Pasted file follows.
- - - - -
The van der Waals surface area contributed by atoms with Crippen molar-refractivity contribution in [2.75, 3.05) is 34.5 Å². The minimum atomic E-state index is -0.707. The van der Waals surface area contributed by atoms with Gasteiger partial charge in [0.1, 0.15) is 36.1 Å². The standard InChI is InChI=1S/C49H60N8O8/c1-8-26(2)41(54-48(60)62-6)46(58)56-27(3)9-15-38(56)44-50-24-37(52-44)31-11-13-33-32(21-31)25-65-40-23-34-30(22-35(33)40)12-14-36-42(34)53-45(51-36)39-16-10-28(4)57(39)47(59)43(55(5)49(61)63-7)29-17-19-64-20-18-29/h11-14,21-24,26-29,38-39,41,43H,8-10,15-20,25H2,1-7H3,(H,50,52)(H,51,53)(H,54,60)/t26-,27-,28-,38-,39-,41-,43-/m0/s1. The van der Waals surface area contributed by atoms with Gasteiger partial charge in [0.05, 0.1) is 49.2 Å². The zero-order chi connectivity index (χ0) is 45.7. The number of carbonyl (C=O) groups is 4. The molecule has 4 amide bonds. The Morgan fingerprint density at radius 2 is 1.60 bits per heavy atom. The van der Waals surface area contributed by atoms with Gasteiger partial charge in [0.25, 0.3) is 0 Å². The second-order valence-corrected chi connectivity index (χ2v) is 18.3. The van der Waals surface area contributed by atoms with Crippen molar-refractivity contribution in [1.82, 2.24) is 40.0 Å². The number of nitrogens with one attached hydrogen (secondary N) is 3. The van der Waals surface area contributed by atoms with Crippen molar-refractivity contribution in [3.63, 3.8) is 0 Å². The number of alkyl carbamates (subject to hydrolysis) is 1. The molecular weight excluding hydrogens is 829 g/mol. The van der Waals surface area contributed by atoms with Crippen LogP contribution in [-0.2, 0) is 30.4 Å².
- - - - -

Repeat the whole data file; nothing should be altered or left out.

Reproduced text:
The van der Waals surface area contributed by atoms with Crippen molar-refractivity contribution in [2.75, 3.05) is 34.5 Å². The minimum atomic E-state index is -0.707. The van der Waals surface area contributed by atoms with Gasteiger partial charge in [0.1, 0.15) is 36.1 Å². The standard InChI is InChI=1S/C49H60N8O8/c1-8-26(2)41(54-48(60)62-6)46(58)56-27(3)9-15-38(56)44-50-24-37(52-44)31-11-13-33-32(21-31)25-65-40-23-34-30(22-35(33)40)12-14-36-42(34)53-45(51-36)39-16-10-28(4)57(39)47(59)43(55(5)49(61)63-7)29-17-19-64-20-18-29/h11-14,21-24,26-29,38-39,41,43H,8-10,15-20,25H2,1-7H3,(H,50,52)(H,51,53)(H,54,60)/t26-,27-,28-,38-,39-,41-,43-/m0/s1. The van der Waals surface area contributed by atoms with Gasteiger partial charge in [0.05, 0.1) is 49.2 Å². The zero-order chi connectivity index (χ0) is 45.7. The number of carbonyl (C=O) groups is 4. The molecule has 4 amide bonds. The Morgan fingerprint density at radius 2 is 1.60 bits per heavy atom. The van der Waals surface area contributed by atoms with Gasteiger partial charge in [0.25, 0.3) is 0 Å². The second-order valence-corrected chi connectivity index (χ2v) is 18.3. The van der Waals surface area contributed by atoms with Crippen molar-refractivity contribution in [1.82, 2.24) is 40.0 Å². The number of nitrogens with one attached hydrogen (secondary N) is 3. The van der Waals surface area contributed by atoms with Crippen molar-refractivity contribution in [3.63, 3.8) is 0 Å². The number of alkyl carbamates (subject to hydrolysis) is 1. The molecular weight excluding hydrogens is 829 g/mol. The van der Waals surface area contributed by atoms with Crippen LogP contribution in [-0.2, 0) is 30.4 Å².